Learn a phrasal verb every day with this series of short podcasts by Luke Thompson from Luke’s English Podcast.
Each episode contains definitions, explanations and improvised examples of each phrase to help you understand and remember these complex but important parts of the English language! Transcripts are also available for every episode.
#14- POP IN / OUT / OFF / ON / UP (A Phrasal Verb a Day is back)
A Phrasal Verb a Day is back. In this episode I'll give you an update about this podcast and teach you phrasal verbs with POP.
#139 - TO POLISH OFF
= to finish/consume something completely- especially food e.g. I made a pizza for my friends and they polished it off in just a few minutes because they were so hungry.
#138 - TO POINT OUT
to indicate something 1. literally, by indicating something with your finger or a pointer) or 2. saying something that people don't know, or saying something specific that needs to be indicated e.g. "I'd just like to point out that these figures are not adjusted for inflation" or "Can I point out that you're getting these episodes for free. If you'd like to say thanks, you could consider making a donation. That's optional of course. I just wanted to point it out." Visit www.teacherluke.co.uk/pv for more
#137 - TO PLUG IN/INTO
to connect a piece of equipment to an electrical supply or another piece of equipment "Can you plug in my phone please?" "Can I plug my phone into your computer?" "Do you mind if I just charge my phone? Where can I plug it in?" "I'll need to just unplug my memory card" Transcript coming soon at www.teacherluke.co.uk/pv
#136 - TO PLOUGH ON/AHEAD/THROUGH/INTO
to plough = when a farmer breaks up the earth in a field to prepare it for growing crops, using a plough. See pic. 1. to plough on/ahead = to keep going even though it's difficult "I've got to get this report done by tomorrow, so I just have to plough ahead" "We decided to plough ahead with the decision to move to new premises, even though it was unpopular" "She completely ignored my question and just ploughed on" (she didn't listen to me and just kept talking) 2. to plough through something = to read something, or deal with something that takes a lot of time and effort "I have this huge financial report to plough through before the meeting tomorrow morning" "I have tons of exam marking to plough through" "What are you doing later?" "Just ploughing through all my expenses" 3. to plough into something = when a vehicle crashes with a heavy impact "The bus ploughed into the side of my car and I was badly hurt" More at www.teacherluke.co.uk/pv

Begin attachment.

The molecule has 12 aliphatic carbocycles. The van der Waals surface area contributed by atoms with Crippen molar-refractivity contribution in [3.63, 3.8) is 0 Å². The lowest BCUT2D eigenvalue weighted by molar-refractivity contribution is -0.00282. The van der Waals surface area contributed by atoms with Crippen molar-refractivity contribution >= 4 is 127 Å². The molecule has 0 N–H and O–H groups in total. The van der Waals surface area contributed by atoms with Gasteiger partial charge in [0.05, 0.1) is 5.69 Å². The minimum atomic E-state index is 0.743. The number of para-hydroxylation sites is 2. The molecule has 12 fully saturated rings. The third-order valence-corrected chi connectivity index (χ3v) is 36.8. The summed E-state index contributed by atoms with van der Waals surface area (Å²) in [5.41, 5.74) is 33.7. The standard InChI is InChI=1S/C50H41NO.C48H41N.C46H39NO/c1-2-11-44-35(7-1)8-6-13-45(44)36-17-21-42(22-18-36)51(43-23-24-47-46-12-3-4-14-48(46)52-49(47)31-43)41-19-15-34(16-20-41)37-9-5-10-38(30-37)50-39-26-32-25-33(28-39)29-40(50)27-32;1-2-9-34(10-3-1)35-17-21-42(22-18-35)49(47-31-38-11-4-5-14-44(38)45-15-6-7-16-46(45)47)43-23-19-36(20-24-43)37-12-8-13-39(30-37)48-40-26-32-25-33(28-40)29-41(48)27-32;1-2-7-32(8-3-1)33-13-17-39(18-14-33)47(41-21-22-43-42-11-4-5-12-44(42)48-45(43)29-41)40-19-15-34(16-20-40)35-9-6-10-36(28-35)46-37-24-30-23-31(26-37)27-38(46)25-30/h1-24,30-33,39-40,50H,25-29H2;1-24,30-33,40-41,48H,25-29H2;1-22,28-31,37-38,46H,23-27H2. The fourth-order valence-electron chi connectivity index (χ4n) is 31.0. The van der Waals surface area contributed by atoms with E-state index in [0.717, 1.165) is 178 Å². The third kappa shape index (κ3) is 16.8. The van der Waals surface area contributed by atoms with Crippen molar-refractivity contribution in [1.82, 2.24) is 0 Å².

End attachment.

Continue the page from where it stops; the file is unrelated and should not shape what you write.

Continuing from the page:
#135 - TO PLOD ALONG
1. to walk with slow heavy steps "As we all walked back from the pub, Jeff was plodding along behind us" - we imagine here that Jeff was feeling sad for some reason and he was walking slowly and sadly behind us, with heavy steps. 2. to make slow but steady progress I'm not making much progress with A Phrasal Verb a Day at the moment. I'm just plodding along really. Transcript coming soon...
Amazing, just brilliant!
Hey Luke, I just wanted to say thanks so much for doing these episodes. It's a shame that not that many people know about this. I give it the big thumps up! You (the one who's reading this) really need to listen to these episodes, they're really worth it.
All the best!
Luke's Phrasal Verb Podcast Stands Out
Teacher Luke works his
butt off to bring phrasal
verbs to life.He is really passionate about helping
English learners understand
these difficult and confusing
phrases. His explanations
with examples captivate
our hearts and soul .He has
taken the world by storm .
Go for it !!! Step it up !!!